What to do: Eat and drink at Taste Washington, the city’s four-day wine and food festival that brings together the state’s best chefs and wineries. Dive into the city’s musical history (Nirvana, Jimi Hendrix, and even Sir Mix-a-Lot were born here) at the Museum of Pop Culture (MoPop). Don’t miss the fish throwing and pop-up murals at Pike Place Market — the iconic farmers’ market dates back to 1907. Plus, mild temps mean you can take advantage of the city’s 485 parks – Discovery Park and Olympic Sculpture Park are a must.

Where to stay: Flannel is made super chic when paired with marble counters and minimalist décor at The Sound Hotel Seattle Belltown. Hip boutiques and restaurants are within walking distance, but this new hotel serves up local wines, craft beers, and gourmet coffee in case you feel like just hanging out on a rainy day. Don’t miss the views of the Space Needle from the roof deck!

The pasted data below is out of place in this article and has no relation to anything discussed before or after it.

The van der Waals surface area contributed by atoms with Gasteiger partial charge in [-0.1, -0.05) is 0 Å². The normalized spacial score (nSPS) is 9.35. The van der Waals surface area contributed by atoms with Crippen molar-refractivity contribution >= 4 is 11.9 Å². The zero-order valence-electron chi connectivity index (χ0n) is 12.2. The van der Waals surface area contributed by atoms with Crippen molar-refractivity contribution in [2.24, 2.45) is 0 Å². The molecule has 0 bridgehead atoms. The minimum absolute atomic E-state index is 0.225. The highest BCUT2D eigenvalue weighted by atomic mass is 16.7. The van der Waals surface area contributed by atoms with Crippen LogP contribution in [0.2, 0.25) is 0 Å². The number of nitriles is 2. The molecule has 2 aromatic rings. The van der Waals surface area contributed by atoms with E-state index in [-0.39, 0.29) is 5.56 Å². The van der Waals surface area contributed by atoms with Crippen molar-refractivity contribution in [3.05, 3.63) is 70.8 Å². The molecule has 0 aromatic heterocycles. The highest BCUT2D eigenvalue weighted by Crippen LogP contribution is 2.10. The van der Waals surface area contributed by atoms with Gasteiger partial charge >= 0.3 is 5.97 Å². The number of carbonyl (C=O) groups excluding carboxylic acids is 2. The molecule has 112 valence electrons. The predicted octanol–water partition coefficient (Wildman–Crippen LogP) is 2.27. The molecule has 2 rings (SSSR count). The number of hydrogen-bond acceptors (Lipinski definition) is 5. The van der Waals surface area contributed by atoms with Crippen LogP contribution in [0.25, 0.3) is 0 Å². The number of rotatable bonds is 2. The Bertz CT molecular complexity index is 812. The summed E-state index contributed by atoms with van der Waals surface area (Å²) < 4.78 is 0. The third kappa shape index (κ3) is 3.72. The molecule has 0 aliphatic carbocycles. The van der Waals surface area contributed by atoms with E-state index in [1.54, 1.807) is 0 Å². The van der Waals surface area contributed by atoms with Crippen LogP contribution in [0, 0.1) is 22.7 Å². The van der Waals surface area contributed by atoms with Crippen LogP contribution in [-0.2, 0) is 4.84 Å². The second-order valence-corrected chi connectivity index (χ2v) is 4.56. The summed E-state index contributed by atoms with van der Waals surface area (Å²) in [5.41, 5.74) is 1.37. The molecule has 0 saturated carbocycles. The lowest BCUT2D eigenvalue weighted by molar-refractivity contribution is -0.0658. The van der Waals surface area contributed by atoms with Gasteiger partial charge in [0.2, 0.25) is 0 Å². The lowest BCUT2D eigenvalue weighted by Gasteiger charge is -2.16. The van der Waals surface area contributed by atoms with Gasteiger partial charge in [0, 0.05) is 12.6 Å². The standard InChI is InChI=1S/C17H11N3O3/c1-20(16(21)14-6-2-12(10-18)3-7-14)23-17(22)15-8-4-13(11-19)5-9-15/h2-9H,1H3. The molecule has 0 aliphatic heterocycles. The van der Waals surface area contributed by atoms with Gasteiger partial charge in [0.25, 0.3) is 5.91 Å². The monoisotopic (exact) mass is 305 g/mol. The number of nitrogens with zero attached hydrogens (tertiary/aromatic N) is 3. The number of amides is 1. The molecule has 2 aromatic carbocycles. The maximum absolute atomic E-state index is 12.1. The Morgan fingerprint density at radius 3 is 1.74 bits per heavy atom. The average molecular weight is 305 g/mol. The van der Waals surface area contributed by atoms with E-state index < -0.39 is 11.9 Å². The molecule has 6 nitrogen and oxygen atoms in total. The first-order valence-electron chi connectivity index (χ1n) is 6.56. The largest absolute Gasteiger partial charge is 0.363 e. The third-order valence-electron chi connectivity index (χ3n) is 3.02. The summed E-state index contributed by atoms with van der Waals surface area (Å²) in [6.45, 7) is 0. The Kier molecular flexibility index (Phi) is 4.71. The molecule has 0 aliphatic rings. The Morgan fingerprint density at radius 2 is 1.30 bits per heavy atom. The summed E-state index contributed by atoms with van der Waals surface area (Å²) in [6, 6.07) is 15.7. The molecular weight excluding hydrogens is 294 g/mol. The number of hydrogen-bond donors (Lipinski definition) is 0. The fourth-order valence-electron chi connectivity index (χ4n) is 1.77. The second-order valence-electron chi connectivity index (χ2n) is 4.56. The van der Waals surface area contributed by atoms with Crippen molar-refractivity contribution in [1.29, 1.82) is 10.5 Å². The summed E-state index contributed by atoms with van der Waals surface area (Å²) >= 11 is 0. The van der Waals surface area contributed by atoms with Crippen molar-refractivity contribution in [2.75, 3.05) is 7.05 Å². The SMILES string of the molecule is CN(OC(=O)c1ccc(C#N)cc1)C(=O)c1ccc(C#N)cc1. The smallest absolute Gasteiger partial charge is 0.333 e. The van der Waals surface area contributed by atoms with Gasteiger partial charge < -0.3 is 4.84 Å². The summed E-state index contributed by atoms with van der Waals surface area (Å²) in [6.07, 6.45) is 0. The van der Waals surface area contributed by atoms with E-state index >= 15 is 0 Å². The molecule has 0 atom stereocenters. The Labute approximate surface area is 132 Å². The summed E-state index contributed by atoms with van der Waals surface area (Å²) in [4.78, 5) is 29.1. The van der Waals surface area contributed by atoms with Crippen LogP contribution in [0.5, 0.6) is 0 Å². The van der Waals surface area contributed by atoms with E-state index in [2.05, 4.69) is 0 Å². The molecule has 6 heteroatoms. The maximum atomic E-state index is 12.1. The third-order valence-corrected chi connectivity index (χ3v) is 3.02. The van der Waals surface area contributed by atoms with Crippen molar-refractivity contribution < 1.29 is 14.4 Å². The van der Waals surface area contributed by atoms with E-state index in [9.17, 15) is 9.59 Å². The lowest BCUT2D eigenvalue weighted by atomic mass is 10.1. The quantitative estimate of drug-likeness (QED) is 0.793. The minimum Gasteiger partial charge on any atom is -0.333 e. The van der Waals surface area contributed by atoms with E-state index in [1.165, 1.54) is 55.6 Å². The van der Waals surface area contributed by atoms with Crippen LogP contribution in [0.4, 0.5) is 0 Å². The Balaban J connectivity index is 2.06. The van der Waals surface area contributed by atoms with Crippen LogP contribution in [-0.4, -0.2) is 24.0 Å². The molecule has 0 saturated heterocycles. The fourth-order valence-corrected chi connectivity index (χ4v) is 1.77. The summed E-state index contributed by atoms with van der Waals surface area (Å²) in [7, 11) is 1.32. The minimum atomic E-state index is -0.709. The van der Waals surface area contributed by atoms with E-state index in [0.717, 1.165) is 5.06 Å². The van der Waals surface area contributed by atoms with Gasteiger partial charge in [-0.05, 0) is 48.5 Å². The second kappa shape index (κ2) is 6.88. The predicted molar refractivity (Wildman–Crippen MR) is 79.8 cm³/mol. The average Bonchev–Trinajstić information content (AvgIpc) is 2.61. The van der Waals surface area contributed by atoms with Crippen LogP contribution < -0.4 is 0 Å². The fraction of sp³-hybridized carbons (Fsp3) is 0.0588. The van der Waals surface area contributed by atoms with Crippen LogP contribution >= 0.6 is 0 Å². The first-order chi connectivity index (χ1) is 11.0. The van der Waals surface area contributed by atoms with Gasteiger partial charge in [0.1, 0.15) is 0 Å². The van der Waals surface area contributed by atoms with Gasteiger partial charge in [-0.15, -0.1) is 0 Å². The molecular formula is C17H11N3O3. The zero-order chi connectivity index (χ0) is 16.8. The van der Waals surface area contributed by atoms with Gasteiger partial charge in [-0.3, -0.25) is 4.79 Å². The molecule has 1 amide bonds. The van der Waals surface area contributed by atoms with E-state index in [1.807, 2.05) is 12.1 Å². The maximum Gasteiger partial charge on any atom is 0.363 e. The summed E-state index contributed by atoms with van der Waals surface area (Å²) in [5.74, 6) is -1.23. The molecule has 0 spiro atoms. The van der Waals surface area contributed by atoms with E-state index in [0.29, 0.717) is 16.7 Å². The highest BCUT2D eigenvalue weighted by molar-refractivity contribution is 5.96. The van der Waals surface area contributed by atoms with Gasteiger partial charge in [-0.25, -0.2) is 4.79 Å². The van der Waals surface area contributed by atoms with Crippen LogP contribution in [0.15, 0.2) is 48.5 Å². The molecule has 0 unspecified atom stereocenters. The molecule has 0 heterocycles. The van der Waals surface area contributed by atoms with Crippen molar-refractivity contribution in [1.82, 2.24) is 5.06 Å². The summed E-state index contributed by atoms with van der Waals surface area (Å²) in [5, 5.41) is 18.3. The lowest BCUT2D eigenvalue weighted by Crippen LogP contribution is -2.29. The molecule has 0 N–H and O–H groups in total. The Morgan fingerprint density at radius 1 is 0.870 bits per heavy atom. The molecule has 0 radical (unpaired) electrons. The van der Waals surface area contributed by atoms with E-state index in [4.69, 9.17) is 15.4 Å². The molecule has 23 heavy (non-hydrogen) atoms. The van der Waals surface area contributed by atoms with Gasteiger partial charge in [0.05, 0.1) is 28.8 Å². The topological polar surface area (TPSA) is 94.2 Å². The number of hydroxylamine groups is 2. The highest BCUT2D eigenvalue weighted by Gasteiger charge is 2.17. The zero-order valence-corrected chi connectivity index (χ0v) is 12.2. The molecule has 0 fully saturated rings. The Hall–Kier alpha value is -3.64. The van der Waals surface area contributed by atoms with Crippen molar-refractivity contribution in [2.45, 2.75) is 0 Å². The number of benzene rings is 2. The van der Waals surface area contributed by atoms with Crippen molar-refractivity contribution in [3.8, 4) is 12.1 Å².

10.

Tucson, Arizona


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Why spend a fortune in crowded spring break destinations like Phoenix or Sedona when you can have a more relaxed (and affordable) trip in Tucson? Set between Saguaro National Park and the surrounding five mountain ranges, this UNESCO City of Gastronomy – with its top-tier museums, astronomy enthusiasts, and surprising wines – has a little something for everyone.